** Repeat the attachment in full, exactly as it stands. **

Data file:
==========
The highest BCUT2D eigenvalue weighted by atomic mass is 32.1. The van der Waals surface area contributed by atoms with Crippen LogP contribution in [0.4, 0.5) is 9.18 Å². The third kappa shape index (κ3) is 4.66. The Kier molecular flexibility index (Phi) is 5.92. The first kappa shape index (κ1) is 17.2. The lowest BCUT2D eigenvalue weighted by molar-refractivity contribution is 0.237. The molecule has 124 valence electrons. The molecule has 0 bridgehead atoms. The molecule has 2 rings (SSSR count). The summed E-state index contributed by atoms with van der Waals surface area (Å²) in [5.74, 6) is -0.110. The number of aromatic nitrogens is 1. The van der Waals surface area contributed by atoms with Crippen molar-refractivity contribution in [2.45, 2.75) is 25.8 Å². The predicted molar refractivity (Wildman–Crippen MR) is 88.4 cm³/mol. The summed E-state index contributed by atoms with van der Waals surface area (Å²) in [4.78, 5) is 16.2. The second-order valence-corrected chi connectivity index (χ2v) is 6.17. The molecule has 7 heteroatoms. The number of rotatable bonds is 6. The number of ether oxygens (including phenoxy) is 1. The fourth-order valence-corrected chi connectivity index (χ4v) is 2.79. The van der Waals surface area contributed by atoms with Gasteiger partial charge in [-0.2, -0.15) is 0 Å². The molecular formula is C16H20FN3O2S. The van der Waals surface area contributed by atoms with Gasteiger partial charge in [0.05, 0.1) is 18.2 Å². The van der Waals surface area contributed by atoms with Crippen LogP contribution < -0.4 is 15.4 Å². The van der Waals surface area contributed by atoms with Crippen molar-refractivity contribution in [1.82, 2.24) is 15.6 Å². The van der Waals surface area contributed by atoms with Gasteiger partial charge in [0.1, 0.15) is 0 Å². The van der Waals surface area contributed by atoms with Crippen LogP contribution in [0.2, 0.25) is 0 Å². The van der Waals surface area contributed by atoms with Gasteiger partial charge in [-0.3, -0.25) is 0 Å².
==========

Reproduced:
The highest BCUT2D eigenvalue weighted by atomic mass is 32.1. The van der Waals surface area contributed by atoms with Crippen LogP contribution in [0.4, 0.5) is 9.18 Å². The third kappa shape index (κ3) is 4.66. The Kier molecular flexibility index (Phi) is 5.92. The first kappa shape index (κ1) is 17.2. The lowest BCUT2D eigenvalue weighted by molar-refractivity contribution is 0.237. The molecule has 124 valence electrons. The molecule has 0 bridgehead atoms. The molecule has 2 rings (SSSR count). The summed E-state index contributed by atoms with van der Waals surface area (Å²) in [5.74, 6) is -0.110. The number of aromatic nitrogens is 1. The van der Waals surface area contributed by atoms with Crippen molar-refractivity contribution in [2.45, 2.75) is 25.8 Å². The predicted molar refractivity (Wildman–Crippen MR) is 88.4 cm³/mol. The summed E-state index contributed by atoms with van der Waals surface area (Å²) in [4.78, 5) is 16.2. The second-order valence-corrected chi connectivity index (χ2v) is 6.17. The molecule has 7 heteroatoms. The number of rotatable bonds is 6. The number of ether oxygens (including phenoxy) is 1. The fourth-order valence-corrected chi connectivity index (χ4v) is 2.79. The van der Waals surface area contributed by atoms with Gasteiger partial charge in [-0.2, -0.15) is 0 Å². The molecular formula is C16H20FN3O2S. The van der Waals surface area contributed by atoms with Gasteiger partial charge in [0.05, 0.1) is 18.2 Å². The van der Waals surface area contributed by atoms with Crippen LogP contribution < -0.4 is 15.4 Å². The van der Waals surface area contributed by atoms with Crippen molar-refractivity contribution in [1.82, 2.24) is 15.6 Å². The van der Waals surface area contributed by atoms with Gasteiger partial charge in [0.1, 0.15) is 0 Å². The van der Waals surface area contributed by atoms with Crippen LogP contribution in [0.2, 0.25) is 0 Å². The van der Waals surface area contributed by atoms with Gasteiger partial charge in [-0.3, -0.25) is 0 Å².